tained for tZS to $45 per acre which
a few years ago was held for H75 to
1200. On this project N. P. land In
, 1908 sold for Sf5 to 190 per acre
, while now on the West Extension
, smoother and more attractive land
held by the same enmpanv Is valued
at $10 to $20 per acre. This reduc
tion Is fairly typical of the entire pro
ject and shows that land owners are
doing away with flim-flamming and
Development is now going ahead
quite rapidly and It is expected that
the year 1917 w ill see more than 1000
acres of raw land put into cultiva
tion, all Into alfalfa. This land was
bought this season by a colony of
Swiss from western Washington who
Intend transferlng their dairy busi
ness over to the project.
Under this project which lies along
the west bank of the I'matllla river
are endeavoring to give straight facts I ,h'r' are about 15.000 acres, of which
and figures.
Although the character and qual
ity of the soil is not so good on this
project as on most of the other two
surprising results have been obtain
ed, for the soil Improves rapidly with
the production of alfalfa. The sys
tem of water distribution Is very good
and the management Is excellent.
The acre foot plan of water disposal
and measurement Is used and this is
the-best of systems as It gives the
rancher the .benefit of any saving of
water by reducing his maintenance
charge, and this, naturally. Is an In
centive to the farmers to use the best
methods of irrigation which in turn
means better crops.
At least 80 per cent of the land is
In alfalfa, the balance In orchards,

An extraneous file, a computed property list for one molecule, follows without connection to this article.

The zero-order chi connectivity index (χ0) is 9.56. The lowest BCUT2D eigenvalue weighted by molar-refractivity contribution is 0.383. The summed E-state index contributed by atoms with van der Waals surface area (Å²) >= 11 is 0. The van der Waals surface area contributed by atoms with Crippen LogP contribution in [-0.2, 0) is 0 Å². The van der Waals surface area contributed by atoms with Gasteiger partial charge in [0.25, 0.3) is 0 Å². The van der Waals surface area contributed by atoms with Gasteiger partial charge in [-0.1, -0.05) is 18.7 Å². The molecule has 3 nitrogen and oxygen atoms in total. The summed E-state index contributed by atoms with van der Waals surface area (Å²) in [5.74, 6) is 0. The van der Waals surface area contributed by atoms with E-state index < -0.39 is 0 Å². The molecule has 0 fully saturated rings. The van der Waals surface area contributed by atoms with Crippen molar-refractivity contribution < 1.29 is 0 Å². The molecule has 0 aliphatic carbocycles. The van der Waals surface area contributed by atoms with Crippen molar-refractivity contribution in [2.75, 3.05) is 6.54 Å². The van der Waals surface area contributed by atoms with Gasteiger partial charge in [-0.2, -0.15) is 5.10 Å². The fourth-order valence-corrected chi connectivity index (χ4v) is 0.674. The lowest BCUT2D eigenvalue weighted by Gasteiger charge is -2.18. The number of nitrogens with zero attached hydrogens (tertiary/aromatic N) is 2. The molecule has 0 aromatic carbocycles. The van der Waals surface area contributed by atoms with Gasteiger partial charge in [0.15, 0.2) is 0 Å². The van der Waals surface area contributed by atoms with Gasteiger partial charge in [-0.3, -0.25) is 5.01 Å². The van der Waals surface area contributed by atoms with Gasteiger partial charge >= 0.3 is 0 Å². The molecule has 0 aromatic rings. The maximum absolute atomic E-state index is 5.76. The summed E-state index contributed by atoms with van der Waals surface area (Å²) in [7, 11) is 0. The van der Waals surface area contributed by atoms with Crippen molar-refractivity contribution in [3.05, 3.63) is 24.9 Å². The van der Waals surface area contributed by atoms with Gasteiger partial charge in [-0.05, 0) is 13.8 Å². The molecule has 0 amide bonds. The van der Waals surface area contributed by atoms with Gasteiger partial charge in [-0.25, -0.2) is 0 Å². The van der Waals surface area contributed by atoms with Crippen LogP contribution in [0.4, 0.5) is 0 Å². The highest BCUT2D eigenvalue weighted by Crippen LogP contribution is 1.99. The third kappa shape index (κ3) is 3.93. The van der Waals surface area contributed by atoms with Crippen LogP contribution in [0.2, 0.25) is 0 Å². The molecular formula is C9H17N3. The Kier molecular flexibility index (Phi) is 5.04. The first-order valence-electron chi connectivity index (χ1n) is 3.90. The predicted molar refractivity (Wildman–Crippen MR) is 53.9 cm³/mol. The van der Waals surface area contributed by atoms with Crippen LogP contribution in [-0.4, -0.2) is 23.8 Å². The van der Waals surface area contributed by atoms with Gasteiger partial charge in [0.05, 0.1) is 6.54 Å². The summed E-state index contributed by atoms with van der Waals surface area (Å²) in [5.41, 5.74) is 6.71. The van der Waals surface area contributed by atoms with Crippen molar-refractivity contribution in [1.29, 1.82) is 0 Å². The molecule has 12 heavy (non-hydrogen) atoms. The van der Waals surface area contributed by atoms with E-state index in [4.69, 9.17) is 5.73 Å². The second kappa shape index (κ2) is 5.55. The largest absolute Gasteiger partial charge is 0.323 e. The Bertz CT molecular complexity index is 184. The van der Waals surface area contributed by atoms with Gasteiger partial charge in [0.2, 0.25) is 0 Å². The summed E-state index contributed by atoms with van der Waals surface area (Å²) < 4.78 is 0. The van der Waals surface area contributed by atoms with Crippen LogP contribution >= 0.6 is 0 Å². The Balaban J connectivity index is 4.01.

corn and small fruits and melons
Watermelons do fine here and com
mand top prices on the market as
they are both early and of good slie
no. I I'ltallty. Considerable of the hay
is baled or chopped and shipped, but
a ilniriiii; keeps Increasing more of
It will lie used at home.
The Furnish project, located at
Ptanfleld, consists of about 10.000
acres of which probably 5,500 are un
der application nnd S.500 actually
under Irrigation and Improved. This
about 4.000 acres are developed. The
soil is good on this project, the best
being on their High Une ditch, and
the land lies well for Irrigation. Due
is some corn and early garden stuff
and family orchards.
The water right to this project is
good for the spring flow but not for
the summer months but the soil holds
sufficient moisture to raise a good
second crop of alfalfa and sometimes
a third cutting. They lack a storage
unit and steps are now being taken
to build two reservoirs which will
hold ample water for summer use and
when these are completed settlement
will take place rapidly for land prices
are reasonable, the soil Is good, the
land lies well and the irrigation sys
tem is well constructed. Consider-
to scarcity of water in the dry years able water has been lost through
of '14 and '15 what orchards were
planted failed and so alfalfa is prac
tically the only crop grown. There
A Poetic Tribute
Will 1 take In the Round-l'p? Tou
can bet I will.
There's- the one show in the coun
try that's worth while.
All the time I'm there I'm laugbin'
fit to kill,
Though I've been to shows an nev
er cracked a smile.
At Pendleton It's difrent. There you
get a run "
For ev'ry piece of money that you
Something' loin' all the time bar !"
an' bar'ls o' fun,
An' ev'ry fellow that you meet's
your friend.
Jfjolly cowboys, pretty cowgirls, liv
en up the game;
Then-'? Injur.--OU- '.: ar.' f ; ':iv
seepage In the main canals but this Is
becoming less as the ditches silt up
more each year.
In the delivery of water, the rota
tion system Is largely used and al
though some ranchers are supplied
with a steady flow while the season
lasts It Is becoming less popular each
year as they become educated up to